Back in the day, before we had our RV, when the idea traveling the Red Roads was just a faint germ of a possibility, we used to drive from Long Island to South Carolina on a regular basis. No matter what time we left, or how we planned to drive around Washington DC and Northern Virginia, earlier, later, at midday or midnight, we hit traffic. Frustrated we got out our maps and looked for an alternative route. Our sanity depended upon it.
We found we could cut across New Jersey into Pennsylvania and in Harrisburg get on I81 through Virginia and then take I77 through the Carolinas to Columbia and finally, Charleston. If that all sounds like a lot of Interstate babble let me put it this way. Instead of crazed drivers and traffic in the Washington area we had the rolling farms of the Amish country, dotted with horse drawn carriages and plenty of great restaurants to stop in. We had the beauty of the Shenandoah Valley and the Appalachian Mountains. We had little stress, fewer truckers and no traffic jams. It took an hour or so longer but it was oh, so much more pleasant.
What we didn’t do was stop anywhere along the way to explore the area. We had a destination, Charleston, and we drove until we got there. Now we are are in the RV and traveling the slower, red roads. We still go the same general route when we are going north or south, but now we stop at all those places we used to blow by at 70 MPH.
The Blue Ridge Parkway runs 469 miles from the Great Smoky Mountain National Park, through the Appalachian Mountains and Shenandoah National Park to the Skyline Drive in Virginia. No interchanges, stop signs or traffic signals. It’s a slow (45 MPH, tops) winding drive with spectacular views and lots of history. It is a great drive to take from end to end. It also has no services (like gas stations) and only nine campgrounds. None of the camps have RV hook ups and few of them will accommodate a bigger rig. There are also areas where the overpasses are not even 12 feet high, always a worry when you drive a tall vehicle. In addition, since we are talking about the middle of the Appalachian Mountains many of the approach roads are very steep and not recommended for RV travel. Not to be deterred from fully enjoying the Blue Ridge the approach we use is to find nice places just off an entry road and explore the Parkway with our tow vehicle.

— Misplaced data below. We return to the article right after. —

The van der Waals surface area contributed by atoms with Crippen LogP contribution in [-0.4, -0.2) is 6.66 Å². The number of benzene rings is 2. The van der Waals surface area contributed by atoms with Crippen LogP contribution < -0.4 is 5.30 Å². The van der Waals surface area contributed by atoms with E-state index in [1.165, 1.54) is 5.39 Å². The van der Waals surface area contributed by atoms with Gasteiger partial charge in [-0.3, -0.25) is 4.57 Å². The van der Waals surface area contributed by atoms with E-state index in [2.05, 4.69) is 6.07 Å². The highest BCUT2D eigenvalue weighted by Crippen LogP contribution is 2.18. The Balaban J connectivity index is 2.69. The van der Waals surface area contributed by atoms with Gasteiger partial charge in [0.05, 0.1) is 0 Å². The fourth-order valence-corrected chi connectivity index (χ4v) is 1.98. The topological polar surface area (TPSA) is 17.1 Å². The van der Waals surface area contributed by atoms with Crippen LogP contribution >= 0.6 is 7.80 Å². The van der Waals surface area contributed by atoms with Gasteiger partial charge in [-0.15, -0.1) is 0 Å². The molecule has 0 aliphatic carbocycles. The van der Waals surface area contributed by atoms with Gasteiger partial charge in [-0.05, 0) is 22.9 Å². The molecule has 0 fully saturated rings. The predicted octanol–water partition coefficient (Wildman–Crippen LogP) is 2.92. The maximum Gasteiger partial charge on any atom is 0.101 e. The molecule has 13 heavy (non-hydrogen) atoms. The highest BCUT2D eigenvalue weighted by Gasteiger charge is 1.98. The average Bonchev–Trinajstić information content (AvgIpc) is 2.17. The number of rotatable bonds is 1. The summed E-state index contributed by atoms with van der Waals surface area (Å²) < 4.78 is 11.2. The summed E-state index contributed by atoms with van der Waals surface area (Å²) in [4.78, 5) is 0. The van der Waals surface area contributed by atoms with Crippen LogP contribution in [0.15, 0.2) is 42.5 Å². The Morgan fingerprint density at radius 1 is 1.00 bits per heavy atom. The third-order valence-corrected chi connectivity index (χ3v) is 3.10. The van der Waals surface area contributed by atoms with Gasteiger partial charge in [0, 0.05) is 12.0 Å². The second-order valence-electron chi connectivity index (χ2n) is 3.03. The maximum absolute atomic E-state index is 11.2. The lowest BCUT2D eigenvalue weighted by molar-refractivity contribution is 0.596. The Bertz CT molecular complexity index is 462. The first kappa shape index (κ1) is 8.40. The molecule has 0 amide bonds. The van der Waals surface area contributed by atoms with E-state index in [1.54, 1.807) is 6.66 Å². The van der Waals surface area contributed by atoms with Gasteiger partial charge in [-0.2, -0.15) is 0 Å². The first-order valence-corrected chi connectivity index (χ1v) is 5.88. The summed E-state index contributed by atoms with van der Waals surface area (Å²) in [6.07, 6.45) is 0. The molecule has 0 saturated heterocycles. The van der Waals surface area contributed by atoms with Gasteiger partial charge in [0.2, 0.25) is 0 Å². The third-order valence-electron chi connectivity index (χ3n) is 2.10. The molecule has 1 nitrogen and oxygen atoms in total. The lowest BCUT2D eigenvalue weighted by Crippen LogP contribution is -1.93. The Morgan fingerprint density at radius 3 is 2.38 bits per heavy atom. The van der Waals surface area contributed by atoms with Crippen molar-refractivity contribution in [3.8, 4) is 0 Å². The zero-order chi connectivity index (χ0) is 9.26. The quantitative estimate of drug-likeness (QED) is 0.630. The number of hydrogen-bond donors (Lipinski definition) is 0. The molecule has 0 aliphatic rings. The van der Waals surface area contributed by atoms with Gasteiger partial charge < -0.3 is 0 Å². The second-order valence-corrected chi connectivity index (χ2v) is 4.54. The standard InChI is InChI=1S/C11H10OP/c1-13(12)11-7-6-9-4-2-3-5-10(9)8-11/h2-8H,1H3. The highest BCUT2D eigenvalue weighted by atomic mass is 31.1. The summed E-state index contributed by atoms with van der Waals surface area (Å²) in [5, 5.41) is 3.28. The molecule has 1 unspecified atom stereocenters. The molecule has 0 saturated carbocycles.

For example, the Fancy Gap KOA is nice campground laid out on a hillside, with big sites and a stocked fishing pond, a nice place to spend a few days. The entrance to Blue Ridge Parkway is right there and it’s a short drive to Mabry Mill (the most photographed place on the Parkway I was told), Rocky Knob and Meadows of Dan. From Fancy Gap we moved north 120 miles to Natural Bridge, Virginia. From there we explored the Parkway in the Buena Vista area, saw the Natural Bridge rock formation, ate at the Pink Cadillac Diner and picked up home made sausage, fresh ham and pear butter at Layne’s market. He’s been there for 50 years and he makes most of what he sells.
When we tired of all the beautiful scenery we headed east, over the Blue Ridge Mountains, and follow the James River to Lynchburg to soak up some Civil War history at Appomattox National Historic Park. The park is nicely laid out, with restorations of many of the original buildings, including the McClean house where Lee surrended to Grant. One highlight of the visit was the time we spent with a Federal soldier from Pennsylvania who told the story of the final battle and the surrender. He was excellent in his eyewitness recounting of the events and even when asked questions he never stepped out of character. You can read the facts in a history book but having someone do a historical portrayal really makes it come alive. All this and we have encountered no traffic and still have lots to see.
Next stop, a slow meander, paralleling the Blue Ridge on route 29, to Thomas Jefferson’s old stomping grounds in Charlottesville. To be continued…